Modern art and architecture – forever young?

To date, there have been few concerted efforts to preserve our modern heritage. While 17th-century paintings and medieval monuments can still be seen and admired, it’s not clear if art and buildings made in the 20th century will survive for future generations. Post-war heritage is particularly at risk. Little is known as yet about the durability and lifespan of materials used to create them. To address this, the Cultural Heritage Agency of the Netherlands (RCE) has launched a new programme: ‘20th-century Heritage: a future for the recent past’.

As the world around us changes, efforts to ensure the preservation, management and presentation of heritage of the 20th and 21st centuries also face new challenges. Heritage from earlier periods has proved it is possible for materials to survive, that effective management and preservation are crucial and that, on the whole, management practices are excellent. Not so with modern art and cultural production. Art objects, buildings and industrial structures made in the 20th century, and especially after 1945, are at risk because they use modern materials and because their cultural value is still underappreciated. This has led to serious questions from policymakers, heritage professionals and the public.

[Text continues below the photo]

Foto van persoon die aan een laadje in een gekleurd kastje trekt
Laboratory school trainee Emmelie Hoberg examines the ‘Bakema cabinet’ for a project conducting colour and architecture on the period 1940-1980.

Urgent questions

We believe in the importance of understanding, appreciating and treasuring our heritage from the recent past. This may seem obvious, but also creates risks. Museums and other heritage institutions strive to make modern heritage accessible to wide audiences. Sometimes, with adverse effects on the material preservation of the objects concerned. In architecture and the restoration of existing buildings, the energy transition is making it imperative to use sustainable processes and materials. But will the substitution of original materials mean a loss of cultural qualities? And how much greater are the dangers of neglect and degradation if heritage is recognized too late?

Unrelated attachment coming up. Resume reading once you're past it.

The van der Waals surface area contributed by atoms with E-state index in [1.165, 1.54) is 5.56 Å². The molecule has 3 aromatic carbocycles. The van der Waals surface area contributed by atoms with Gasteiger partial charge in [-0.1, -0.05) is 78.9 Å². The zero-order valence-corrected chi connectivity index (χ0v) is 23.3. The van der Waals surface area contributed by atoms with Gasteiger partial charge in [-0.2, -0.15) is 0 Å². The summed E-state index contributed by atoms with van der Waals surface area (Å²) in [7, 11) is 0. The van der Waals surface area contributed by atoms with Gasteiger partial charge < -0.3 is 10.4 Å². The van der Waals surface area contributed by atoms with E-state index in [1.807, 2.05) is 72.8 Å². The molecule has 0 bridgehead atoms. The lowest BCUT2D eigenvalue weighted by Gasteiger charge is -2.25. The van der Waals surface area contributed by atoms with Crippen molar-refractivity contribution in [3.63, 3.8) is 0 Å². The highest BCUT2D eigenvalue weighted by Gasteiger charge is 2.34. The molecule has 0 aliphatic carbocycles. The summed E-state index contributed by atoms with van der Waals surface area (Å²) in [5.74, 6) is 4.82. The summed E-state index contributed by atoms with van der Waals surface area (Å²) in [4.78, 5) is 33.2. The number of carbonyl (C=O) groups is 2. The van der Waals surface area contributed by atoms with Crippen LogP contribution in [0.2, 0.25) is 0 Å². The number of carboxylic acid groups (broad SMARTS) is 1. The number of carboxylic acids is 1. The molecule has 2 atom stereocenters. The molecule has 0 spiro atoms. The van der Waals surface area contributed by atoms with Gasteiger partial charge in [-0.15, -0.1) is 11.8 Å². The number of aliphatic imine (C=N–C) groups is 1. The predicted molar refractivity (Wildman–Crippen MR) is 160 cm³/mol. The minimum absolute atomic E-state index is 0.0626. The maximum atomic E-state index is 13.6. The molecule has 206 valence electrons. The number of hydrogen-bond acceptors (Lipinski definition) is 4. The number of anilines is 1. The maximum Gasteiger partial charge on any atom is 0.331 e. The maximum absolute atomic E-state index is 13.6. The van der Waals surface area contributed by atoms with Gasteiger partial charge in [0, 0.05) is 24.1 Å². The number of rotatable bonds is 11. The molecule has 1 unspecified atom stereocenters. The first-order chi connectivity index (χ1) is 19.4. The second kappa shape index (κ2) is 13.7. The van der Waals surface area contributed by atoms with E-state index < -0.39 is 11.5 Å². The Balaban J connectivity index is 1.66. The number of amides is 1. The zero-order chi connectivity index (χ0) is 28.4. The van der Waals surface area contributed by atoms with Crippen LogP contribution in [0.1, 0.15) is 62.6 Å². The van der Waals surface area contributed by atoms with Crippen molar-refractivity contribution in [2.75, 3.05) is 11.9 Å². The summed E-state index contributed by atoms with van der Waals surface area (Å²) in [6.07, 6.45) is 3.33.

Knowledge, artists and potential

To properly care for and support the potential of modern Dutch heritage, we need knowledge. At present, that knowledge is scattered or underdeveloped. Thorough analysis of the most urgent questions and future prognoses requires understanding the objects, as well as knowledge of historical and modern-day materials and techniques and of the influence of restoration interventions and environmental factors such as light, temperature, damp and grime. The key is the artist or architect, and attempting to understand which materials they used, and how.

Programme on 20th-century Heritage

In the 2021-2023 period, the RCE will bring together the aforementioned questions and knowledge in the 20th-century Heritage Programme in order to build specific knowledge and expertise about the production, application and ageing of modern materials. This will make it possible to develop tools and methods keyed to the most effective conservation and preservation of objects and materials. The programme will also seek to advance public appreciation for recent cultural heritage, thus contributing to its significance, protection and use.

Detailopnamen van drie moderne schilderijen waarvan de verf loslaat, kapot is, gescheurd of anderszins gedegradeerd is. Schilderijen van Appel, Mondriaan en Schoonhoven.
Details of paintings by Appel, Mondriaan and Schoonhoven.

Eight subprojects

Subprojects will zoom in on specific materials, their characteristics, composition, use and conservation, focusing on plastics, photographic material, modern building materials (1945-2000), colour use in built heritage (1940-1980) and painting surfaces by the artists Mondrian, Appel and Schoonhoven. In addition to this material-technical research, an oral history subproject will consult the most primary sources by means of interviews with artists, architects, manufacturers and other makers.

By, for and with whom?

The Cultural Heritage Agency is conducting this programme in close collaboration with The Foundation for the Conservation of Contemporary Art (SBMK), universities (including TU Delft and the University of Amsterdam), museums (including Museum Boijmans van Beuningen, Kunstmuseum Den Haag and the Kröller Müller Museum) and other knowledge institutions, heritage professionals and industrial archives.

The programme also has ties with the European Research Infrastructure for Cultural Heritage (E-RIHS)-NL and the Netherlands Institute for Conservation, Art and Science (NICAS), in which the RCE is a key partner. Where possible, the 20th-century Heritage programme will also work with others such as the RCE Heritage and Sustainability and FARO programmes, and various built heritage projects.